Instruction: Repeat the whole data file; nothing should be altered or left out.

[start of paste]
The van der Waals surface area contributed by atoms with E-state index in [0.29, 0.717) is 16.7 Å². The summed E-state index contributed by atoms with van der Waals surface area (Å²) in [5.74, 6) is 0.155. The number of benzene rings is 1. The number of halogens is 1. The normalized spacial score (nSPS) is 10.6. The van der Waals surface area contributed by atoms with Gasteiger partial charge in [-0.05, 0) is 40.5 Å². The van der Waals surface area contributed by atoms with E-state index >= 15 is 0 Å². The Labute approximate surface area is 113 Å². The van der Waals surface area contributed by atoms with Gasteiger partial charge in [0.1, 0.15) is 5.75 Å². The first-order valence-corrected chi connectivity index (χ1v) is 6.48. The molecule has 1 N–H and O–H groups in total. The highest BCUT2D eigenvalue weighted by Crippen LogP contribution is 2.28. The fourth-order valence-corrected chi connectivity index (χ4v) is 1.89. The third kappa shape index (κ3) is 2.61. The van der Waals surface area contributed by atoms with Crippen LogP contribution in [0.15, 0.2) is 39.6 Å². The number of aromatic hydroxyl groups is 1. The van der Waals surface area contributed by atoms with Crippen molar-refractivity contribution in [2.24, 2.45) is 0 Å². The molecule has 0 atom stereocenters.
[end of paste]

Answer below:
The van der Waals surface area contributed by atoms with E-state index in [0.29, 0.717) is 16.7 Å². The summed E-state index contributed by atoms with van der Waals surface area (Å²) in [5.74, 6) is 0.155. The number of benzene rings is 1. The number of halogens is 1. The normalized spacial score (nSPS) is 10.6. The van der Waals surface area contributed by atoms with Gasteiger partial charge in [-0.05, 0) is 40.5 Å². The van der Waals surface area contributed by atoms with E-state index >= 15 is 0 Å². The Labute approximate surface area is 113 Å². The van der Waals surface area contributed by atoms with Gasteiger partial charge in [0.1, 0.15) is 5.75 Å². The first-order valence-corrected chi connectivity index (χ1v) is 6.48. The molecule has 1 N–H and O–H groups in total. The highest BCUT2D eigenvalue weighted by Crippen LogP contribution is 2.28. The fourth-order valence-corrected chi connectivity index (χ4v) is 1.89. The third kappa shape index (κ3) is 2.61. The van der Waals surface area contributed by atoms with Crippen LogP contribution in [0.15, 0.2) is 39.6 Å². The number of aromatic hydroxyl groups is 1. The van der Waals surface area contributed by atoms with Crippen molar-refractivity contribution in [2.24, 2.45) is 0 Å². The molecule has 0 atom stereocenters.